At this point, the villagers’ talents and experiences have coalesced in this crucible of terror. And the survivors feel stronger, manifest spellcasting powers, and feel more confident wielding their weapons. Or, perhaps, it is merely the jest of gods giving their pawns false hope with new powers.

It is likely the latter, for when the group deciphered the runes and discovered how they can be used to open the portal, more mayhem ensued. Behind the portal was a cold crypt and a Chaos Champion interred within.

Villagers entered the chamber only to get frozen in place. And then die from the extreme cold.

With rope and luck, the party eventually rescued some of the fallen and then recovered the fine greatsword the champion grasped in death.

Graphic of section divider

Unfortunately, we ran out of time and had to end the session there. Everyone agreed it was a great game and a fun game system.

I heavily used the free resources available at We also installed the Purple Sorcerer app The Crawler on our phones and tablets, and it was a great boon.

Overall, DCC RPG oozes flavour and sword & sorcery type play. It was fantastic playing “real” people as PCs, a great change from the beefed up PC types you create in other systems. Fear of death is palpable when you have just 1 hit point.

In addition, the game hands you interesting gameplay. For example, each spell receives a permanent manifestation you roll for when first cast. How does the magic appear in the world? This creates new PC quirks, and plot hooks, based on your roll. Could be you get this spell from a demon, for example – something a good GM can develop as the campaign wends onward.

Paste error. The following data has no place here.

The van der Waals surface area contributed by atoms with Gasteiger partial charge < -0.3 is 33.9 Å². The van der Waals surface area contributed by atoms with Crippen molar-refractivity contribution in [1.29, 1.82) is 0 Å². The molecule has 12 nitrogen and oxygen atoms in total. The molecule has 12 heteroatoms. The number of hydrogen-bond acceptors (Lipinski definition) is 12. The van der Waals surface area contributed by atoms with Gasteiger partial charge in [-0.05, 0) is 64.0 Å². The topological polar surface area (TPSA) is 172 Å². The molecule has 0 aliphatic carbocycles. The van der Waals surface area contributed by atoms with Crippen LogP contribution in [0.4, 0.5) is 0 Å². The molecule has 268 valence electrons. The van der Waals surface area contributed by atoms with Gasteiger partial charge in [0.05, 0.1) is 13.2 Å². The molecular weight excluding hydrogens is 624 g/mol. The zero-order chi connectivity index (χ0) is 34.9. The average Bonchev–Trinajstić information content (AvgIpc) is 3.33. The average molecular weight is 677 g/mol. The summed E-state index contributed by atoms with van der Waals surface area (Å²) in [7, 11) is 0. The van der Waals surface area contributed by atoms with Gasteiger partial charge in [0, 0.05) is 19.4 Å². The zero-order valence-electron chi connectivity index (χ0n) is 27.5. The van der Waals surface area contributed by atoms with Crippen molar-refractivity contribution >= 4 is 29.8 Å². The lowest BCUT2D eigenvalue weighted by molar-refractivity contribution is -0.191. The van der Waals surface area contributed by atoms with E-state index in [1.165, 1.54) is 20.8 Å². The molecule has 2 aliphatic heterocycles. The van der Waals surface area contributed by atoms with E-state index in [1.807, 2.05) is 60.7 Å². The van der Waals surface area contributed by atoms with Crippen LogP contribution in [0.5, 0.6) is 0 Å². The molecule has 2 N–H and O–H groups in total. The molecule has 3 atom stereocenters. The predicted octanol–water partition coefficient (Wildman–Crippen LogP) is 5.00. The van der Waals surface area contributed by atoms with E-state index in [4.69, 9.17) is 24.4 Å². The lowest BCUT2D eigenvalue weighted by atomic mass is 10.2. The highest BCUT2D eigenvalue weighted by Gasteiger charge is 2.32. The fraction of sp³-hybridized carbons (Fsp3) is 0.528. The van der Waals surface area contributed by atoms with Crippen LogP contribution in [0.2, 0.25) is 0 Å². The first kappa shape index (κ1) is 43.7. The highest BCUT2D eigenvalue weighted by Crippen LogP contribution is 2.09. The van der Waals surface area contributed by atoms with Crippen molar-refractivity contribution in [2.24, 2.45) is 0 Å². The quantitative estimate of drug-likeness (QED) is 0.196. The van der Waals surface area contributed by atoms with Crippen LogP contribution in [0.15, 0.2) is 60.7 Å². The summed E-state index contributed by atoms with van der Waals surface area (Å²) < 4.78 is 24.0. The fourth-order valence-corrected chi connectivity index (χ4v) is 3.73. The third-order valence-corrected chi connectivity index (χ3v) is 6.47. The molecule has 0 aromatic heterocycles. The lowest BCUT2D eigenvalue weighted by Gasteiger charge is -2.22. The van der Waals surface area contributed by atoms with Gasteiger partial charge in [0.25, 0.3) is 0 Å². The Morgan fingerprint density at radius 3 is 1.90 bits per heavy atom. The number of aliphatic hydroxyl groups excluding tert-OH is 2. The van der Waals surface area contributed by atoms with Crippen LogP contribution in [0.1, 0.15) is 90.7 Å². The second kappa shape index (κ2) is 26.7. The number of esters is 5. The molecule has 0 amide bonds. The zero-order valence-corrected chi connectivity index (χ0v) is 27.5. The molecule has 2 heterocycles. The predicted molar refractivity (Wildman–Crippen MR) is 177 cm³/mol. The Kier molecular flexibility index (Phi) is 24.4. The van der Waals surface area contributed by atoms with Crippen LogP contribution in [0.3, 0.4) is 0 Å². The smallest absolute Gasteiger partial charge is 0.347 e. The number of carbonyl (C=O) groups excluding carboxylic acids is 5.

You might not like a lot of randomness in your games. We generally like controlled randomness, lol. But in this case, we embraced it because it felt like part of the flavour and experience. One player mentioned after the game he initially found the spellcasting tables a pain, but he got faster with them in short order and felt they made his wizard more fun to play.

Gameplay with first level PCs was quite short, unfortunately. We did not get to try out Deeds of Arms, for example. That mechanic alone offers warrior players room to roleplay, do crazy stuff unbound by complex mechanics (no 20-step grappling flowcharts needed), and be heroic while weak at the same time – true sword & sorcery feel.

We packed up and had a quick discussion about how we could game more regularly in 2015. Looks like that’ll happen. Woohoo!

Have a great holiday week. Maybe you can fit some gaming with family in?


How To GM Mysteries

General Tips


A mystery can usually be narrowed down to the 5Ws and one 1H: Who, Where, When, Why, What, How. A mystery can also have multiple instances of one of these.

For example, Where could lead to multiple locations, each being related to the mystery in a limited way. At the same time, each of the Ws can be related to some other minor mysteries, thus creating a large web of mystery.

Since players draw conclusions from what they have found, they are likely to mix things up and try to do things to confirm their hypotheses. That’s why some improvisation will be required.

Is Failure Acceptable?

That’s an important decision and do not withhold this answer from players.

Failure can mean many things:

  • The PCs take too long in their investigation and the culprit gets away
  • The PCs consider they have done enough
  • The PCs do not wish to take further risk and are ready to close the case
  • The group simply runs out of clues

If failure is not acceptable, it will be necessary to have contingencies planned for critical stuff to fall into the hands of the players (but they must, of course, pay a high price for it).